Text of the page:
Currents of Art and Architecture

Vladimir Ossipoff and His Collaboration with Many Artists

Before arriving to the Hawaiian Islands and touring much of Vladimir Ossipoff’s work I was unaware of the extent to which he collaborated with artists, and specifically local artists. This is so unique especially because the works are often incorporated into the architecture. Unlike many architects and interior designers today, which bring in an artist once the building has been designed. In Ossipoff’s work you can tell that the collaboration was holistic in that the artist was included from the beginning.

At the First National Bank Branch, built in 1961, now called the First Hawaiian Bank, sculpture Edward Brown crafted panels out of sandstone.


First National Bank Branch by Vladimir Ossipoff, 1961. Photo: Chelsea Anderson


In the sanctuary of Robert Shipman Thurston, Jr., Memorial Chapel, 1967 the walls that float over the lily pond are made of teak and stained glass by local artist, Erica Karawina. The Koa wood chapel doors are adorned with copper panels with scenes by Jean Charlot and cast by Evelyn Giddings.

Robert Shipman Thurston Jr., Memorial Chapel, Punahoe School by Vladimir Ossipoff, 1967. Photo: Chelsea Anderson


Diamond Head apartments by Vladimir Ossipoff, 1958. Photo: Chelsea Anderson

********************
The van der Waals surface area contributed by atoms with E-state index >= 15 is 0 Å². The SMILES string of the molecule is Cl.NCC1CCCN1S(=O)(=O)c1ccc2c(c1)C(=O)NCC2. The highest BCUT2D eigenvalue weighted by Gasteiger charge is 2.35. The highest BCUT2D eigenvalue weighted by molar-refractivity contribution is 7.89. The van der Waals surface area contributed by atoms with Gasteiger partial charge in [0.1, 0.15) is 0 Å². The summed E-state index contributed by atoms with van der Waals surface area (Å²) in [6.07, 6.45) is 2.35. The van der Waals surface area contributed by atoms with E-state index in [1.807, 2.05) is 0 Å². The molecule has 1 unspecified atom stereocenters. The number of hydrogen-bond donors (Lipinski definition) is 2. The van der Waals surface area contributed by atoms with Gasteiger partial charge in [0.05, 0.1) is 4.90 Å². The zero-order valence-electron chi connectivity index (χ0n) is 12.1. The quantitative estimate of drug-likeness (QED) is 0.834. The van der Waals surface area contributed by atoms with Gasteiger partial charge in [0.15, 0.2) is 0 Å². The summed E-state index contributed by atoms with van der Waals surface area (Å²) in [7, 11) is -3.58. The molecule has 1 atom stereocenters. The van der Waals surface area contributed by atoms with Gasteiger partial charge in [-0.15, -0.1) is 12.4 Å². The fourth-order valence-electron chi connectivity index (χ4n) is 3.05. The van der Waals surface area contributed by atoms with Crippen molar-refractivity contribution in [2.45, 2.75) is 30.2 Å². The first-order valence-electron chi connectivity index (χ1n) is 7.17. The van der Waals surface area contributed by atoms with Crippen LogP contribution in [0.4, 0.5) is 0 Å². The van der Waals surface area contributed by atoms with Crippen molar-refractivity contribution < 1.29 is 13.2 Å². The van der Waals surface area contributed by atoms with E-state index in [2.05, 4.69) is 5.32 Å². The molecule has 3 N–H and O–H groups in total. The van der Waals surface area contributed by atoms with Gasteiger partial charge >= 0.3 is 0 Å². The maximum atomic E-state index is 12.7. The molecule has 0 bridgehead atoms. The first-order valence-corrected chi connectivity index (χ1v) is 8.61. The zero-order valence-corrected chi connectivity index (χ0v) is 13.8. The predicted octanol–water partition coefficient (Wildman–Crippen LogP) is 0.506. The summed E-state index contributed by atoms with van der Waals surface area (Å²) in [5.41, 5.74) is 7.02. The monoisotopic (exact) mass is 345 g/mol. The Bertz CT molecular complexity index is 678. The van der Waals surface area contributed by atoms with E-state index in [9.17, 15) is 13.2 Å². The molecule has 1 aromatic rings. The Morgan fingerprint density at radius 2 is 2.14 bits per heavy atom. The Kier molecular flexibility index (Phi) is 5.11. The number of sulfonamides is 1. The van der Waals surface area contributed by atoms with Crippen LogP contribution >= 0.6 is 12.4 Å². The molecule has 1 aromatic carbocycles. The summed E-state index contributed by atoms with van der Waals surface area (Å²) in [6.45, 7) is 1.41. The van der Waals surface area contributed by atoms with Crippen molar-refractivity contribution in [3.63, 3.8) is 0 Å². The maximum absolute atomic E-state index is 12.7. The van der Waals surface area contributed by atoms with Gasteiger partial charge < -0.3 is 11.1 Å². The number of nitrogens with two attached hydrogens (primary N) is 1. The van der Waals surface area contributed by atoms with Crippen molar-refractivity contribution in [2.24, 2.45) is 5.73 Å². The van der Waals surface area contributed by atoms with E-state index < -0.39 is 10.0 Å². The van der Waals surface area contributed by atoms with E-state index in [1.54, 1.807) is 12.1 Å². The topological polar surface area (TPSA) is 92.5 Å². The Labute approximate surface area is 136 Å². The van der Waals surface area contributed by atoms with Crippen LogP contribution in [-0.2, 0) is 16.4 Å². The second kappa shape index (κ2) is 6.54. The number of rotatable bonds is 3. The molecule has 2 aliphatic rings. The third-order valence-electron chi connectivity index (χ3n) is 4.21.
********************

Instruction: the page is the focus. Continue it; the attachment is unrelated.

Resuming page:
Another underutilized art form today that Ossipoff mastered is typography. From signage to words of wisdom, there is always opportunities to find well-crafted typeface in his work. The Diamond Head Apartments have a beautifully patina’d sign that illuminates to the street as a lantern in the night.

To welcome parishioners into the church through large Koa wood doors, “If anyone enters by me he will be saved.”

AIEA United Methodist Church Sanctuary by Vladimir Ossipoff, approximately 1960. Photo: Chelsea Anderson


Blue Cross Veterinary Hospital by Vladimir Ossipoff, 1938. Photo: Chelsea Anderson


One of my absolute favorites as a dog lover is at the Blue Cross Veterinary Hospital, “To man’s unselfish friend.” Something amazing Val also did, which I believe takes the work of an artist was his design to paint the undersides of the beams in the indoor-outdoor flex space at the Liljestrand House to enhance the appearance of the setting sun’s rays in the room.

Liljestrand House by Vladimir Ossipoff, 1952. Photo: Chelsea Anderson


The beams have a pattern of three yellow, one orange and two purple. In typical light conditions it goes unnoticed, but when the sun begins to set and streams deep into the room, you begin to see what he was after. The discovery of these details has inspired me to always think of ways in which art can be incorporated into architecture. This can just be through having good relationships with local artists and being open and collaborative in the creative process.

AuthorChelsea Anderson

Award-winning architect Chelsea Anderson is the founder and lead architect of Habitable Form and lecturer for the Clemson University Graduate School of Architecture at the Clemson Design Center Charleston.

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